Why GitLab isn't as Popular as GitHub for Open-Source

GitLab is open-source, GitHub is closed source. So why does GitHub attract more open-source projects? Obviously, the network effect of GitHub is one reason but I think there's another: On GitHub I can contribute to multiple organizations with a single identity, on GitLab I need separate identities to contribute to multiple organizations.

On a day-to-day basis, the impact is that GitLab is more convenient than GitHub. Contributors that belong to multiple organizations do not need to log out and back in on GitHub as they do on GitLab. There's just one "to-do list" for everything, rather than for each individual account.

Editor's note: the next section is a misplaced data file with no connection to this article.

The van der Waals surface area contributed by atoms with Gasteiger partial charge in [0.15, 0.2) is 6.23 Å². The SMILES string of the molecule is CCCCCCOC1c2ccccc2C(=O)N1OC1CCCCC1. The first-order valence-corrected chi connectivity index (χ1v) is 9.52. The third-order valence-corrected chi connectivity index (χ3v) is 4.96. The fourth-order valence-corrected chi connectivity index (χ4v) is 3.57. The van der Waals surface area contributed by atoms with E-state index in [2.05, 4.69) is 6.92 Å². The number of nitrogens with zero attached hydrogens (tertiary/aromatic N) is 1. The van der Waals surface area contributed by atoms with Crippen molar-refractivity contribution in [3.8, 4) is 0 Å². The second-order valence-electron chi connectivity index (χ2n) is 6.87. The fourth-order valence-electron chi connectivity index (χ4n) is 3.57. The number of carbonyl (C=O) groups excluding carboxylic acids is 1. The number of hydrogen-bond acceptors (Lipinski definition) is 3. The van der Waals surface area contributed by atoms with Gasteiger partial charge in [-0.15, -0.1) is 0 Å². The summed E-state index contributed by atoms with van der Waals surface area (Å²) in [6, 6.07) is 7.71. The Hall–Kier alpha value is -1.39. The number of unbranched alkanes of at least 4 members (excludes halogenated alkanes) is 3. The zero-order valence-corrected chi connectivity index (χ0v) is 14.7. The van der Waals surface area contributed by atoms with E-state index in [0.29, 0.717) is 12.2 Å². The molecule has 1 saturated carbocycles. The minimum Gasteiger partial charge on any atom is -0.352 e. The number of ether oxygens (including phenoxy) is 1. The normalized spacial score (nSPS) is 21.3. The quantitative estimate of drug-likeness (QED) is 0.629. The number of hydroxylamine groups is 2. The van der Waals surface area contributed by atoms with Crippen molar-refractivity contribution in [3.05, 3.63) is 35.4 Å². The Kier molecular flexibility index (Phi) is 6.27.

However, there's also a more human reason: Having a single identity makes coding social. On GitHub, you get all the "credit" for your contribution. It's rewarding to see the contribution graph get darker and darker green on GitHub, but on GitLab those contributions can get split across accounts.

If GitLab wants to get serious about attracting open-source to its platform, they need to allow their users to have a single identity on that platform.

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A distributed version-control system to track changes, typically for software development projects

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